Over the last month we’ve published a series of articles outlining our concerns that management’s scheduling and productivity demands have had negative economic, personal, and professional impacts on our members who work in rehab services. It is our opinion that the productivity matrix used by OHSU forces employees to work off the clock in order not to be penalized by management for productivity concerns and to provide the best care possible for our patients.
Not all time spent working off the clock is before or after their shift. Much of this off the clock work occurs during lunch and breaks which are times employees normally do not clock out.
Further, we went to our members and asked them how they would respond to concerns that their problems with the productivity matrix are that they are simply not managing their time well.
In response, Rehab members asked us to share specifics about how the productivity matrix used by OHSU forces them to work off the clock to complete their work, and how it impacts patient care.
As you will read, the issue is not about more efficient use of time but rather about inadequate time scheduled and budgeted by management.
Members tell us that adult outpatient appointments are booked back to back. Documentation time for each patient takes at least 10-15 minutes, if not more. An employee working a ten hour day is expected to treat 12 patients a day. That employee would need at least 120 minutes minimum to complete documentation. However, the amount of time blocked on the schedule for documentation is only 30 minutes.
Members working in pediatrics share similar time needs for documentation. “If we are supposed to see between 7 and 9 patients a day to meet productivity, then we need at least 70 minutes to complete outpatient notes”. Pediatric evaluation appointments are even more complex, requiring at least 50 minutes to score the necessary assessments.
This time is not provided in their schedules.
Also, Inpatient therapists have similar time needs for documentation. They tell us that management claims the non-productive time of their day is for this documentation time, and also for the time they spend on patient care rounds and care conferences.
Members state that this is simply not true.
The non-productive time of their day is the time required to do their work to safely care for medically fragile patients – including necessary chart reviews and coordinating with nursing, respiratory therapists and physicians, in addition to completing documentation.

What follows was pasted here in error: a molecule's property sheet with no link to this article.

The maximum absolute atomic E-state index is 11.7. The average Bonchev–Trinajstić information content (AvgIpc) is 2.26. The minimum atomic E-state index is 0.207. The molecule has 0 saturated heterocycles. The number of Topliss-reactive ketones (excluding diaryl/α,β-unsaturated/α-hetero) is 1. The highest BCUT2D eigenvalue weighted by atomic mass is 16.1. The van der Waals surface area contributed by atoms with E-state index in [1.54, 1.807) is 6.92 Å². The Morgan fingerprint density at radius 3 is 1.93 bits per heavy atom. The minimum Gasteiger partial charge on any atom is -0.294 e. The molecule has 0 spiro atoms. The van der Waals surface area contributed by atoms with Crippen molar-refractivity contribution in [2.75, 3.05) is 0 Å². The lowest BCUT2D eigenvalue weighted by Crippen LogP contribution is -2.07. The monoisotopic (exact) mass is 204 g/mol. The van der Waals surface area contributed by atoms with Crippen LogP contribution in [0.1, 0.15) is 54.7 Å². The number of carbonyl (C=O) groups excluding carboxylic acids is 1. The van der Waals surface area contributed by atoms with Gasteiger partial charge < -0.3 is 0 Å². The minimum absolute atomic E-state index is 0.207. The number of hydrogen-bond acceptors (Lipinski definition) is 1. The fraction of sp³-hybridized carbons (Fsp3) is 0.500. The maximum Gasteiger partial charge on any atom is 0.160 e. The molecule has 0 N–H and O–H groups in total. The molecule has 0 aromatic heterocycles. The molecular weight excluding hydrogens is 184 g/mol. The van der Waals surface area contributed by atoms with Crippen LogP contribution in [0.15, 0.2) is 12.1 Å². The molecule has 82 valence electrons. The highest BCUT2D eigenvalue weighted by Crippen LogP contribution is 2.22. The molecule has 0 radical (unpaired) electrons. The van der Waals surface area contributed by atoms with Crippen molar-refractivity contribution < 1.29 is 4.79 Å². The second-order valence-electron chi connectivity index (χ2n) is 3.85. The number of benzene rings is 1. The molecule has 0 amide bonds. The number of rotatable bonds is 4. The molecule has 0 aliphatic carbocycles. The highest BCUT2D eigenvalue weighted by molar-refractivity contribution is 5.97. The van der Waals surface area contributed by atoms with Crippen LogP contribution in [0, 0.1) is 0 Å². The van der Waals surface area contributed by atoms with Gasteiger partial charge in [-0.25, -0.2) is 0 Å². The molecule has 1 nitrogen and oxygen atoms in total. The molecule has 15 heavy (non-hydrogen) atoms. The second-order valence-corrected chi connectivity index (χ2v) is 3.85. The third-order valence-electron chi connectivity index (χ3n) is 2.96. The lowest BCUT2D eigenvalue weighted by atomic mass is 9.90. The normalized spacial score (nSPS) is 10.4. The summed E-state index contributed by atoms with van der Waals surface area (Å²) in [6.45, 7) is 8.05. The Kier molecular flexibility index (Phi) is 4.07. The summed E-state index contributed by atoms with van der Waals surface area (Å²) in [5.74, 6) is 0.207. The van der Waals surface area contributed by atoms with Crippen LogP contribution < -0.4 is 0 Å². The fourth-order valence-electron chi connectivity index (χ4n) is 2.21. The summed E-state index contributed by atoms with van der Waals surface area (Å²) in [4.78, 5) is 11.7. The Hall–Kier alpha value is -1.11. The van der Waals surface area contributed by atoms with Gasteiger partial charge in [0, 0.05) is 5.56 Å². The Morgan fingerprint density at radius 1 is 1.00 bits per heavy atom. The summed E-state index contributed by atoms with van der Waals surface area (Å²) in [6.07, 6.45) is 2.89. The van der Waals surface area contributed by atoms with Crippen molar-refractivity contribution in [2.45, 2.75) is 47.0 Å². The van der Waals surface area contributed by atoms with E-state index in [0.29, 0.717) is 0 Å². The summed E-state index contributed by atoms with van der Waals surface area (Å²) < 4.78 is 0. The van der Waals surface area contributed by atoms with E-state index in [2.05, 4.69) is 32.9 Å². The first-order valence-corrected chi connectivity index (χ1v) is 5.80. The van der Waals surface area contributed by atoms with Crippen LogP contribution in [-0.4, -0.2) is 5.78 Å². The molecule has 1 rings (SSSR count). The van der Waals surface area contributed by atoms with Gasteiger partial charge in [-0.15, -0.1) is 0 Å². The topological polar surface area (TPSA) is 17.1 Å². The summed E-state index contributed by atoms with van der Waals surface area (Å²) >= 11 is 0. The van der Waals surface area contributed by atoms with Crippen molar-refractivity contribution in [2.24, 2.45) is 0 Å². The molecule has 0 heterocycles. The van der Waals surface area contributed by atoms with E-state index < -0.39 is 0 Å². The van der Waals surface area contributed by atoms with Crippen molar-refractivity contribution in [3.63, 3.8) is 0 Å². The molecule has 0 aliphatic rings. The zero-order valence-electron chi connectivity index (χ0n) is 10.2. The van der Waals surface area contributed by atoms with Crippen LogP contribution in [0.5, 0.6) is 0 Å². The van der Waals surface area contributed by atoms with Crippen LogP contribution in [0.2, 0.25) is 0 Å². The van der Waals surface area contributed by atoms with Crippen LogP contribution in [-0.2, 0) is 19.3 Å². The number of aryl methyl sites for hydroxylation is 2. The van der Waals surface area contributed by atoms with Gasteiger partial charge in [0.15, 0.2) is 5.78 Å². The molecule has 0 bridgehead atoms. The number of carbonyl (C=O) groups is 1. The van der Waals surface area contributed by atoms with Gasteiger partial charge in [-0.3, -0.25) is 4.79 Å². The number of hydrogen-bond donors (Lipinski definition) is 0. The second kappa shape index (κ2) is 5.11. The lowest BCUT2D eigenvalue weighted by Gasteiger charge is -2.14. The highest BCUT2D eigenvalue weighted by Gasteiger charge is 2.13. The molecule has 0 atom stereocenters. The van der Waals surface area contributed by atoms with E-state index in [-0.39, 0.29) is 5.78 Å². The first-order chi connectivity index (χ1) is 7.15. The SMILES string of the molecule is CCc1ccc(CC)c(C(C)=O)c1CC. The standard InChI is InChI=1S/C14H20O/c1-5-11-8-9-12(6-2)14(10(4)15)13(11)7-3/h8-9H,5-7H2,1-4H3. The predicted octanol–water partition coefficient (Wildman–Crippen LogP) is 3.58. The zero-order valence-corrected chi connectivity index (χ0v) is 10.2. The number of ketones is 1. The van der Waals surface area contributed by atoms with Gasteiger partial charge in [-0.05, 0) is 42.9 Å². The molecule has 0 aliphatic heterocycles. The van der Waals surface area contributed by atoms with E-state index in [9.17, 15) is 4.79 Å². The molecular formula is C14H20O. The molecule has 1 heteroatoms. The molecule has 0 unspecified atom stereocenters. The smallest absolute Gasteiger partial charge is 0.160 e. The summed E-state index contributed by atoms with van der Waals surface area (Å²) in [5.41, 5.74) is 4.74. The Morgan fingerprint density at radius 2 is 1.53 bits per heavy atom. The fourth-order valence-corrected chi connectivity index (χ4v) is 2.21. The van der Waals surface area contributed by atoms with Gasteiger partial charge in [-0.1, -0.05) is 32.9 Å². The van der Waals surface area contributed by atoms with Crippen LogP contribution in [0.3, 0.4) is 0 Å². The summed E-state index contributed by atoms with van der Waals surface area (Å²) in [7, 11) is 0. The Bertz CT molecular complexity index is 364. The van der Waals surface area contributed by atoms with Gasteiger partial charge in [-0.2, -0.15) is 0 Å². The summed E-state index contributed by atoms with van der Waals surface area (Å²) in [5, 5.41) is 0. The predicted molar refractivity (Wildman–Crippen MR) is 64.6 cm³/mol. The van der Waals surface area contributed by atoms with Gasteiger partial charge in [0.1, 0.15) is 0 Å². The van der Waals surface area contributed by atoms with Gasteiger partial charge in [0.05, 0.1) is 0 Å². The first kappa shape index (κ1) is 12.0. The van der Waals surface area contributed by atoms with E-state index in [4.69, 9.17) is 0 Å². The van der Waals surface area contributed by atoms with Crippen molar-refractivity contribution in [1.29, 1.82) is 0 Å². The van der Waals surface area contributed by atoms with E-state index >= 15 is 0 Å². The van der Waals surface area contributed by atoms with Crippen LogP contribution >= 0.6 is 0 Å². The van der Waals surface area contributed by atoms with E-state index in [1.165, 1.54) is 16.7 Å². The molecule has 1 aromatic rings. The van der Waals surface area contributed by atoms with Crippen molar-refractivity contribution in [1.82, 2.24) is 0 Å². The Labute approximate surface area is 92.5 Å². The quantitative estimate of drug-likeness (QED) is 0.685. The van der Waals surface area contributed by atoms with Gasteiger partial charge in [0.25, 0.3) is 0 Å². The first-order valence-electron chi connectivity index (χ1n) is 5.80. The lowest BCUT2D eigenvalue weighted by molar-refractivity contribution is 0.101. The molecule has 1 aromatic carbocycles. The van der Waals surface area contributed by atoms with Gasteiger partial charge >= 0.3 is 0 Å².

None of these tasks counts as billable time toward productivity.
The following OHSU rehab management suggestions to improve efficiency and productivity raise ethical and patient care concerns for our members. Each suggestions is followed by the members’ concern in italics.
- Document in the room or while with a patient to increase billable time. Documentation is not billable time, this is fraud.
- Limit chart review and clarification of precautions and restrictions with providers. This could lead to unsafe patient care
- Use students to increase number of patients seen per day and therefore productivity. In some cases this is fraud, potentially unsafe for patients and a disservice to student learning.
- Save parts of an assessment or evaluation for another day and charge separately for that time. “We’ve been told by management that we don’t have to do a formal assessment on the first day, but the issue is that the assessment needs to get done, and for the most part we need to know where the child is at baseline…assessing the child…is essential, especially when determining numbers of visits and appropriateness of services” This suggestion is unethical and could be considered “un-bundling” of services, which is fraud.
- Prioritize evaluations over treatments to increase productivity, making the budget more profitable/favorable. This is a disservice to those patients in need of intervention and follow-up care.
Previous articles have addressed the harm to our members’ well-being from OHSU rehab management’s productivity requirements and accounting system. Now, members are sharing the impact this system can have on patient care and services.
OHSU needs to prioritize employee and patient well-being over profit. Members and patients deserve better.